Cancer Stem Cell Migration in Three-Dimensional Aligned Collagen Matrices

Arja Ray, Rachel K. Morford, Paolo P. Provenzano

Research output: Contribution to journalArticlepeer-review

2 Scopus citations


Cell migration is strongly influenced by the organization of the surrounding 3-D extracellular matrix. In particular, within fibrous solid tumors, carcinoma cell invasion may be directed by patterns of aligned collagen in the extra-epithelial space. Thus, studying the interactions of heterogeneous populations of cancer cells that include the stem/progenitor-like cancer stem cell subpopulation and aligned collagen networks is critical to our understanding of carcinoma dissemination. Here, we describe a robust method to generate aligned collagen matrices in vitro that mimic in vivo fiber organization. Subsequently, a protocol is presented for seeding aligned matrices with distinct carcinoma cell subpopulations and performing live cell imaging and quantitative analysis of cell migration. Together, the engineered constructs and the imaging techniques laid out here provide a platform to study cancer stem cell migration in 3-D anisotropic collagen with real-time visualization of cellular interactions with the fibrous matrix.

Original languageEnglish (US)
Article numbere57
JournalCurrent Protocols in Stem Cell Biology
Issue number1
StatePublished - Aug 2018

Bibliographical note

Funding Information:
P.P.P. and this work were supported by Research Scholar Grant RSG-14-171-01-CSM from the American Cancer Society. This work was also supported by the NIH (R01CA181385 to P.P.P. and U54CA210190 University of Minnesota Physical Sciences in Oncology Center Project 2 to P.P.P.), UMN College of Science and Engineering (P.P.P.), and Masonic Cancer Center (P.P.P.), and grants from the UMN Institute for Engineering in Medicine (P.P.P.) and the Randy Shaver Research and Community Fund (P.P.P.). A.R. was supported by a UMN Doctoral Dissertation Fellowship. R.K.M. is supported by NSF graduate research fellowship 00039202. The content of this work is solely the responsibility of the authors and does not necessarily represent the official views of the NIH or other funding agencies. We thank members of the Proven-zano laboratory for insightful comments regarding this work, the Tranquillo lab for lending equipment and expertise, and the Odde lab for sharing knowledge on time-lapse imaging and cell migration analysis.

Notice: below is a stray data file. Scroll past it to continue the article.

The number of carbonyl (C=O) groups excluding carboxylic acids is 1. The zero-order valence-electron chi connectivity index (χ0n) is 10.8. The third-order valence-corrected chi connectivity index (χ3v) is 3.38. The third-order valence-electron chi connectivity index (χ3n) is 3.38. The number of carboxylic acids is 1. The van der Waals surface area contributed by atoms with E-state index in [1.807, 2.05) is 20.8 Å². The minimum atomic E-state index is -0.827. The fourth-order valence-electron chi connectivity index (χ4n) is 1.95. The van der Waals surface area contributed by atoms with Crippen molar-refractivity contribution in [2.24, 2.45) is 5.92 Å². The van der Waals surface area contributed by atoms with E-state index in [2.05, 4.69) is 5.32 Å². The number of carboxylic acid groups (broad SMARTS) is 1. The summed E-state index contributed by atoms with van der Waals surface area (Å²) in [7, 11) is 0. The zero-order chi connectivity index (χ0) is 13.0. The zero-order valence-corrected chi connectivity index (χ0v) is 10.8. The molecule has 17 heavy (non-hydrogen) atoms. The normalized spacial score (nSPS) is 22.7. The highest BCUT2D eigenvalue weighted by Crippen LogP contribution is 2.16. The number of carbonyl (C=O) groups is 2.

Publisher Copyright:
© 2018 John Wiley & Sons, Inc.


  • 3-D collagen matrices
  • cancer stem cell
  • cell migration
  • collagen alignment


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